In her new book, Rural Inventions: The French Countryside after 1945 (Oxford University Press, 2020), Sarah Farmer, associate professor of history, sheds a light on rural France after World War II. Through memoirs, television, sociological studies and photographic sources, Farmer analyzes how the rapid urbanization of France post WWII shaped contemporary French culture and how the idealization of rural France became a worldwide fascination.
Farmer teaches undergraduate courses including World War II, Europeans and Nature, Cities to Suburbs and France: World and War.
In the interview below, Farmer shares the impetus for her book and how we might see longings for the pastoral past in media even today.
What initially drew you to this project?
When I was twenty years old, I worked as a shepherd’s helper during lambing season on a farm in a region of France unknown to tourists and considered the middle of nowhere by the French. I was fascinated by what the shepherd taught me about birthing lambs—and also by what he had to say about anti-Nazi resistance in the region during World War II. I went back to interview veterans of resistance guerilla groups and to delve into the archives for wartime materials. Those experiences in the late 1970s are why I became a historian. At the time, I was one of the first Americans that local people had ever met. It wasn’t until 1971 that the shepherd’s wife first rode in a car and used a telephone. When I visited her around 2001, it was a different story. Her new neighbor was a retired urban sophisticate, a German to boot, who had been an art curator for a flamboyant American media mogul best known for founding Penthouse magazine. English newcomers were restoring peasant houses, renovating barns and settling in. This region, which I knew as a remote bastion of the wartime resistance and rural communism, had become part of a widespread, international fantasy of living in the French countryside. I wanted to find out how that happened.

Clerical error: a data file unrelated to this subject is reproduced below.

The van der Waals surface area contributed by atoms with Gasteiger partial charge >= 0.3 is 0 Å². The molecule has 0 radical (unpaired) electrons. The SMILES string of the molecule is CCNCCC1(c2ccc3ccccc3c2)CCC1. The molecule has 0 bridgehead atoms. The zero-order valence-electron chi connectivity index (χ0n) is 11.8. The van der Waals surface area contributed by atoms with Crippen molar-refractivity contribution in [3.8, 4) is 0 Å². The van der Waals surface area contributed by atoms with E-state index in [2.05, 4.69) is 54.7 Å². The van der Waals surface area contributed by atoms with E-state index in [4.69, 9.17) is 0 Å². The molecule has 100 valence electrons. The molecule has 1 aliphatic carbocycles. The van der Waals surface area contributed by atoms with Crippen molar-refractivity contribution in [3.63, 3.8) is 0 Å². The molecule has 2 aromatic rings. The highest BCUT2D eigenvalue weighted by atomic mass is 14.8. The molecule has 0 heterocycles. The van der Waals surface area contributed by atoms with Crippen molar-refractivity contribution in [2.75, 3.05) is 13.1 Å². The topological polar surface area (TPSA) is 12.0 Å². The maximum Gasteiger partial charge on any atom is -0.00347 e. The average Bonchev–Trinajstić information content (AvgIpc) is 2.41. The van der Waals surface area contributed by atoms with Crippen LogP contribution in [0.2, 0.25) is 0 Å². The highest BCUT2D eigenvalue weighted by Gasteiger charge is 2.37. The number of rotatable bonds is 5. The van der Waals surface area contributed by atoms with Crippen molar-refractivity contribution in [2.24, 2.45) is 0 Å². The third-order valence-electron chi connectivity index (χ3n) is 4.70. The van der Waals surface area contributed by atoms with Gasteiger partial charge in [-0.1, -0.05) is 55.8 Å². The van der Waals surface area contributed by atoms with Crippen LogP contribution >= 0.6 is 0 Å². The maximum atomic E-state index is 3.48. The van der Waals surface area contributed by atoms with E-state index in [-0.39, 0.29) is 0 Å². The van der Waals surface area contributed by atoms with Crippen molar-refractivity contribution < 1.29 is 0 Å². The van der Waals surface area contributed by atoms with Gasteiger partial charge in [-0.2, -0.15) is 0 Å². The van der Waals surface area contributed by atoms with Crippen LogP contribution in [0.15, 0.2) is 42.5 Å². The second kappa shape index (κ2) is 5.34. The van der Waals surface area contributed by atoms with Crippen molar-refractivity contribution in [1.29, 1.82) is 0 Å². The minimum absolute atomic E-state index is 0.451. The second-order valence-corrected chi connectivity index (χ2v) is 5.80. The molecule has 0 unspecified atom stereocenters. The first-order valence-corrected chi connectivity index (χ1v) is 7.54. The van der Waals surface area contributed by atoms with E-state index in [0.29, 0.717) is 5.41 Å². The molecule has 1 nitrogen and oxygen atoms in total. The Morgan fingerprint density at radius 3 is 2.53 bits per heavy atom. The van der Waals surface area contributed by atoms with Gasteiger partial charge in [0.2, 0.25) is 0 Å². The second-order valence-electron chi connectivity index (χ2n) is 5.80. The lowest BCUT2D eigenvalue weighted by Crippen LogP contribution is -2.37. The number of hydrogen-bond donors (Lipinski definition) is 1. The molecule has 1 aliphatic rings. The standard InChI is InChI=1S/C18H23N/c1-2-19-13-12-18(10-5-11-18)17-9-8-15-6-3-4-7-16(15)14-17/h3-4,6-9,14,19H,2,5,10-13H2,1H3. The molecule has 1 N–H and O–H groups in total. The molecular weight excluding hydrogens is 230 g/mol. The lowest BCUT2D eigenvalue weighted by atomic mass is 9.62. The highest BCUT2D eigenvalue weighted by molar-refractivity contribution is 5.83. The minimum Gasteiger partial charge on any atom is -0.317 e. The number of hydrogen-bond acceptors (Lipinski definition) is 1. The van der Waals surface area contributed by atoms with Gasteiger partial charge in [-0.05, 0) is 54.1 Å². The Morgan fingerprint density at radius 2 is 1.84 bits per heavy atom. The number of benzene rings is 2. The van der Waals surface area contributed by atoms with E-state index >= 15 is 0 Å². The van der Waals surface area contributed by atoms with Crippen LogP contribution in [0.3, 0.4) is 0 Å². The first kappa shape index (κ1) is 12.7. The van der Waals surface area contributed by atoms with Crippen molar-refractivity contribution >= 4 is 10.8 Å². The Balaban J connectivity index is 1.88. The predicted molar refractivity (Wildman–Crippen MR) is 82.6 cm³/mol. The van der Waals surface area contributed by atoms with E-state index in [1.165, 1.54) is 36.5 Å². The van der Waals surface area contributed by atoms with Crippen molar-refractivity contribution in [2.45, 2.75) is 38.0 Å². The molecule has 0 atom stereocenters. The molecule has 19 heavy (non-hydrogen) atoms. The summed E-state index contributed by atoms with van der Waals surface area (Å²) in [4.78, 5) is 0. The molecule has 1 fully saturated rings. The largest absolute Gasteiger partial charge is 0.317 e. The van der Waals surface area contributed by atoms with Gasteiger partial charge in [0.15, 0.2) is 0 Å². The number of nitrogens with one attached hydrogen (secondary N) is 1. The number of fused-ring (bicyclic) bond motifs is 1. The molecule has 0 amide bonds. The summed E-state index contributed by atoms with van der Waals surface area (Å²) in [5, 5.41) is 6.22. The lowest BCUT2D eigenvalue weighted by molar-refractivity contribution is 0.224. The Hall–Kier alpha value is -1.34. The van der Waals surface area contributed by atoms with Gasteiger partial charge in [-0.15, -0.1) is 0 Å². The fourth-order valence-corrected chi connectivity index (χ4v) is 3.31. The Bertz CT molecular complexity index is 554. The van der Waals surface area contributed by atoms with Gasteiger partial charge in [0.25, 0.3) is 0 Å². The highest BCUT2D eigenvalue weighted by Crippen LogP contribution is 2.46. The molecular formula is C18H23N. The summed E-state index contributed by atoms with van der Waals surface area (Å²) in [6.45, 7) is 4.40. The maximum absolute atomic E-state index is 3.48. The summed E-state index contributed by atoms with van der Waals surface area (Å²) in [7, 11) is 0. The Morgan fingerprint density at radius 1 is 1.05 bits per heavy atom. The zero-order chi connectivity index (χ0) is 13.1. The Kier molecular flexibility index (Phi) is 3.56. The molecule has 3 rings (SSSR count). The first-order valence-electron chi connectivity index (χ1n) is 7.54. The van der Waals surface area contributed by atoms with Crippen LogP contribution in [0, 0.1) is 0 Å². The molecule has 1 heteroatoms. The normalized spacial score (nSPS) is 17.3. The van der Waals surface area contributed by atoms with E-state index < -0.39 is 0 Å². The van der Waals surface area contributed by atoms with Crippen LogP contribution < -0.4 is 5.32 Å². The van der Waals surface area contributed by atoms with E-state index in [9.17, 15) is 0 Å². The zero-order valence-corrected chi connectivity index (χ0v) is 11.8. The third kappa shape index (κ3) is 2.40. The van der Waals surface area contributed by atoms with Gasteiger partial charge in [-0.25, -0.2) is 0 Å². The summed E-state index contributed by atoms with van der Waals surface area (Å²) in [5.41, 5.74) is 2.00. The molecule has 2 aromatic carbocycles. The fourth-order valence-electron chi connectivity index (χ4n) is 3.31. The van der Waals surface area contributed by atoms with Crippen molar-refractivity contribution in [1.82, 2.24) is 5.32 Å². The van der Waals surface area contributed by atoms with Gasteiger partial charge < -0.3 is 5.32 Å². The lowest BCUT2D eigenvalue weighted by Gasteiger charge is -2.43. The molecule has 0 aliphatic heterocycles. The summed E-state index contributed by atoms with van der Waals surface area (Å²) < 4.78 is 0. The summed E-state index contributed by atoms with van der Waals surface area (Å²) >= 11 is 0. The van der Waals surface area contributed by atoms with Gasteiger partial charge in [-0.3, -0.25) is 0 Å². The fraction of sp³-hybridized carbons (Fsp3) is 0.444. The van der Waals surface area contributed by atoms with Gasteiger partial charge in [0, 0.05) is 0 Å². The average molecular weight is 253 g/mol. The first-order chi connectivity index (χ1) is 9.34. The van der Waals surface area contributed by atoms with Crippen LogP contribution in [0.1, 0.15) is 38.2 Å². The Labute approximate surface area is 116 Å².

What did you find most surprising while conducting your research?
I was astonished by the speed of modernization in the 1950s and 1960s. That, and postwar prosperity, had huge consequences for rural France. High-rise housing, superhighways, power lines, fast trains and the expansion of big agriculture radically changed French landscapes. Wages rose and families could buy cars and washing machines. Small-time farmers got their first tractors. Peasants left en masse for jobs in the city. Entire hamlets were abandoned. Members of the younger generation of peasants who stayed in the countryside were eager to become modern farmers. The public responded to these changes in paradoxical ways. On the one hand, they embraced consumer society and cutting-edge innovation. On the other hand, they remained deeply attached to the nation’s peasant past and nostalgic for the old rural world that was disappearing. Boarded up houses that peasants left behind were snapped up as vacation homes by city people. Memoirs and life stories by peasants became bestsellers. Some of these authors appeared on television talk shows and became nationally known celebrities. One, a country washerwoman, became the star of a famous washing machine advertising campaign.